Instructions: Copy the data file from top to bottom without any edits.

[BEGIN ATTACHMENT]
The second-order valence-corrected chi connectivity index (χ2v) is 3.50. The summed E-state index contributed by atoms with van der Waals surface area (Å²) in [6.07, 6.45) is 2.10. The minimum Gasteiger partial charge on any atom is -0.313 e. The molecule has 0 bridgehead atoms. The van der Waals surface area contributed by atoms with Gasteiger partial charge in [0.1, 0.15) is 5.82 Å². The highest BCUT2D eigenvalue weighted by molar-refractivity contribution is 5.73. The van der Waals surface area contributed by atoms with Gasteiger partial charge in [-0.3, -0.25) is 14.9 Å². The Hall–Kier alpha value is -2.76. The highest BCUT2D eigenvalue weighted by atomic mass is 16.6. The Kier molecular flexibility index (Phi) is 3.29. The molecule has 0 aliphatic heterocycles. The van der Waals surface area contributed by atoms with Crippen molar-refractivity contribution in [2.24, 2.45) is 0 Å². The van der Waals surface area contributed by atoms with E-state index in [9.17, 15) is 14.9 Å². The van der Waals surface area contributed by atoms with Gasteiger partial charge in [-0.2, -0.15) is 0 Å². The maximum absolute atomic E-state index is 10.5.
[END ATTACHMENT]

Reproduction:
The second-order valence-corrected chi connectivity index (χ2v) is 3.50. The summed E-state index contributed by atoms with van der Waals surface area (Å²) in [6.07, 6.45) is 2.10. The minimum Gasteiger partial charge on any atom is -0.313 e. The molecule has 0 bridgehead atoms. The van der Waals surface area contributed by atoms with Gasteiger partial charge in [0.1, 0.15) is 5.82 Å². The highest BCUT2D eigenvalue weighted by molar-refractivity contribution is 5.73. The van der Waals surface area contributed by atoms with Gasteiger partial charge in [-0.3, -0.25) is 14.9 Å². The Hall–Kier alpha value is -2.76. The highest BCUT2D eigenvalue weighted by atomic mass is 16.6. The Kier molecular flexibility index (Phi) is 3.29. The molecule has 0 aliphatic heterocycles. The van der Waals surface area contributed by atoms with Crippen molar-refractivity contribution in [2.24, 2.45) is 0 Å². The van der Waals surface area contributed by atoms with E-state index in [9.17, 15) is 14.9 Å². The van der Waals surface area contributed by atoms with Gasteiger partial charge in [-0.2, -0.15) is 0 Å². The maximum absolute atomic E-state index is 10.5.